Federal prosecutors also alleged Tuesday that Walmart violated its legal obligation to put an effective system in place to detect “suspicious orders” of controlled substances and subsequently report them to the Drug Enforcement Administration.
“Walmart knew that this rule was designed to prevent diversion of controlled substances and that it would face civil penalties and other potential enforcement if it failed to comply. And compliance could have been readily accomplished, as Walmart had not only adequate resources but also a wealth of information about its pharmacies,” the complaint states. “But for years, Walmart kept in place a system that it knew was failing to adequately detect and report suspicious orders.”
The DEA’s acting administrator, Timothy Shea, rapped Walmart for the alleged lack of oversight Tuesday.
“We entrust distributors and dispensers with the responsibility to ensure controlled substances do not fall into the wrong hands,” Shea said in a statement. “When processes to safeguard against drug diversion are violated or ignored, or when pharmacies routinely fill illegitimate prescriptions, we will hold accountable anyone responsible, including Walmart.”
If the company is found liable for violating the Controlled Substances Act, it could face fines of up to $67,627 for each unlawful prescription filled and $15,691 for each bad prescription not reported.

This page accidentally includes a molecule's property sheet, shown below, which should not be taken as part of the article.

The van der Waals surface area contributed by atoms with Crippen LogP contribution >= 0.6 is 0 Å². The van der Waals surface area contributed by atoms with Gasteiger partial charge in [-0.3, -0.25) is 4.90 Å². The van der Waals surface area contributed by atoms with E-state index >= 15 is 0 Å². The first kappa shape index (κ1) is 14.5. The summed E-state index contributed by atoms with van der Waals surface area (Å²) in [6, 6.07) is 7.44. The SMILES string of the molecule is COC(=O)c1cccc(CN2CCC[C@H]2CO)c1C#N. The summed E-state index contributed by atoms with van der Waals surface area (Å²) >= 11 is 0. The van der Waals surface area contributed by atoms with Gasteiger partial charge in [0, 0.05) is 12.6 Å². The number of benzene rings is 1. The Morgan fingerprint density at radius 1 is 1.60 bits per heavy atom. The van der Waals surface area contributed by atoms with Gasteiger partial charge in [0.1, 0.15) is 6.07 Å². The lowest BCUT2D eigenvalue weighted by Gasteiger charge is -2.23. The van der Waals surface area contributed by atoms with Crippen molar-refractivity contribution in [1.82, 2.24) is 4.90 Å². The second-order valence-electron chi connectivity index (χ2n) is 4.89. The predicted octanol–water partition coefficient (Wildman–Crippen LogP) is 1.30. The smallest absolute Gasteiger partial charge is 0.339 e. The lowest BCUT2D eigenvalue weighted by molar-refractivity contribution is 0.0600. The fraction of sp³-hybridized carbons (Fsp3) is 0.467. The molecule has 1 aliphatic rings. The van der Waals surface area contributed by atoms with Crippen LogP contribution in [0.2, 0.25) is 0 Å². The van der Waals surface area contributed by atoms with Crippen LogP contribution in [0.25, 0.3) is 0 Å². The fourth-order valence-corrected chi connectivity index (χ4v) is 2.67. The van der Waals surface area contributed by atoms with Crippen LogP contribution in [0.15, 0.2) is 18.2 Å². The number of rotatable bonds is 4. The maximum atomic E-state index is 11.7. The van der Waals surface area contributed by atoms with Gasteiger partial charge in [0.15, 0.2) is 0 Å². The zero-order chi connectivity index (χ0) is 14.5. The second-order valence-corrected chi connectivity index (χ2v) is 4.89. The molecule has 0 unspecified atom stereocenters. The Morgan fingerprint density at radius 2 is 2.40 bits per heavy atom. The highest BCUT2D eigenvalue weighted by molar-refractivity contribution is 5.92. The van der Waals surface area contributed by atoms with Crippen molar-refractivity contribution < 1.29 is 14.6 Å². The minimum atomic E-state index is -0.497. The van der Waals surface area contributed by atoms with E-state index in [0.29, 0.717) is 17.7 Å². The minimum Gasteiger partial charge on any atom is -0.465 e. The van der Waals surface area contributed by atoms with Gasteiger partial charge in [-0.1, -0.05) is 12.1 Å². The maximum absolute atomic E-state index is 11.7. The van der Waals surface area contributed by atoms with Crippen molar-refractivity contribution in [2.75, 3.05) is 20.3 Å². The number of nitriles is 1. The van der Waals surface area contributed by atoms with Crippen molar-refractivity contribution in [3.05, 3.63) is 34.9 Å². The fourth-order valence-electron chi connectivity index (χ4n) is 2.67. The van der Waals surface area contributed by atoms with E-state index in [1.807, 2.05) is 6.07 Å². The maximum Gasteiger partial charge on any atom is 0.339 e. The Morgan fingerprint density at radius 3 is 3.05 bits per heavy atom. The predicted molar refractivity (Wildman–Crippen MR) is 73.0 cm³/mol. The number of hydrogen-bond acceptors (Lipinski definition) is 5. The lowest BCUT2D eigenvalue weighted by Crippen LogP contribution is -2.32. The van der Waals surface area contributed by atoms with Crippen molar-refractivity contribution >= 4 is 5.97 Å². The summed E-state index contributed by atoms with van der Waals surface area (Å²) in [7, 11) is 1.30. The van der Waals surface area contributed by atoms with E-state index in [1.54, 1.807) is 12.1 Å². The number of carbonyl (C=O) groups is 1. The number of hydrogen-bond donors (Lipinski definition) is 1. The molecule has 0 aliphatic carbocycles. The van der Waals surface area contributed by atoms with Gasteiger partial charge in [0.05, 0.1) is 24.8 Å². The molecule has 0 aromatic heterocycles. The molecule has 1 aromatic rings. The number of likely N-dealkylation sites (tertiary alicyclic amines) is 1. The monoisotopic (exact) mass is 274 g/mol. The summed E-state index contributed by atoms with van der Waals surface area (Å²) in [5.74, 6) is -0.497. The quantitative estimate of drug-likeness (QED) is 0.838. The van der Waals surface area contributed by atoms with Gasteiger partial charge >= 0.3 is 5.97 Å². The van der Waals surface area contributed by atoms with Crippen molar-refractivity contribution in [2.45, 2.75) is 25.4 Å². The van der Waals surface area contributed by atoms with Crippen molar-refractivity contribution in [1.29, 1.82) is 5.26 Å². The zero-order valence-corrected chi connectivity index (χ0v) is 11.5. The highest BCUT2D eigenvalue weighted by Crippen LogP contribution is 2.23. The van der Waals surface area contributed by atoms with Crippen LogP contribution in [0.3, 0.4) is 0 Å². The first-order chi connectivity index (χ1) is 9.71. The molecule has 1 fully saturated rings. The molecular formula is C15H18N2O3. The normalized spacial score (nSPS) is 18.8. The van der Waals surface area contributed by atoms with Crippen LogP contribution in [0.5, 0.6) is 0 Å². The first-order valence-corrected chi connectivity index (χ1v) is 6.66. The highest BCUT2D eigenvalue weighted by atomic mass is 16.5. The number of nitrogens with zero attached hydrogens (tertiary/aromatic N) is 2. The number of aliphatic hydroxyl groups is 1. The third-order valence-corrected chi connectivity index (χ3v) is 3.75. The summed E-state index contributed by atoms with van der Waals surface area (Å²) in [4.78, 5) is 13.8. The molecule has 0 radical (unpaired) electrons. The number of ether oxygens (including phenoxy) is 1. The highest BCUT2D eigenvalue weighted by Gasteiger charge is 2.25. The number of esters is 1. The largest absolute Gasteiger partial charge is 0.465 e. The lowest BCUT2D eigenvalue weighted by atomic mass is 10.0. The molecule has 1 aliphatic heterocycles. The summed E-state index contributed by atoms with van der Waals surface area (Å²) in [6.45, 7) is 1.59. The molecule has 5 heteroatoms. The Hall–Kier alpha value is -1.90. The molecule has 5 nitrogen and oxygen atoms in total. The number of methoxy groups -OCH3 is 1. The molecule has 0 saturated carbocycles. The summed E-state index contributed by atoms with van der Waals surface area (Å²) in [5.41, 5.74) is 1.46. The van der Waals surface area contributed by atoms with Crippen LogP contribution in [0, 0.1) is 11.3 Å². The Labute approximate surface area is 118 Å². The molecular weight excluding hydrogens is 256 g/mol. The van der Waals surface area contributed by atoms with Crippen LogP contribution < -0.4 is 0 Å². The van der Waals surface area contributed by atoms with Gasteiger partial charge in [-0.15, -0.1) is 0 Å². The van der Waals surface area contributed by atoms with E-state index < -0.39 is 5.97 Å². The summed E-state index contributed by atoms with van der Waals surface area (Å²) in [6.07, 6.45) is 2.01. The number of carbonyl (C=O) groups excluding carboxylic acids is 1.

Representatives for the Department of Justice did not immediately respond to request for comment Thursday, nor did a Walmart spokesperson.
In its October lawsuit, Walmart claimed it was suing under threat of being sued itself by the Trump administration for not following federal prosecutors’ “unwritten expectations” for handling opioid prescriptions.
In the time since the Justice Department launched its investigation into Walmart’s prescription filling in 2016, the opioid epidemic has only worsened—particularly in light of Covid-19.
According to recent provisional data released in a report from the Centers for Disease Control and Prevention last week, more than 81,000 drug overdose deaths occurred in the United States from May 2019 through May 2020. The public health agency said in the report that this is the highest number of overdose deaths ever recorded in a 12-month period and that the data suggests an “acceleration of overdose deaths during the pandemic.”
“The disruption to daily life due to the Covid-19 pandemic has hit those with substance use disorder hard,” CDC Director Robert Redfield said in a statement included with the report. “As we continue the fight to end this pandemic, it’s important to not lose sight of different groups being affected in other ways. We need to take care of people suffering from unintended consequences.”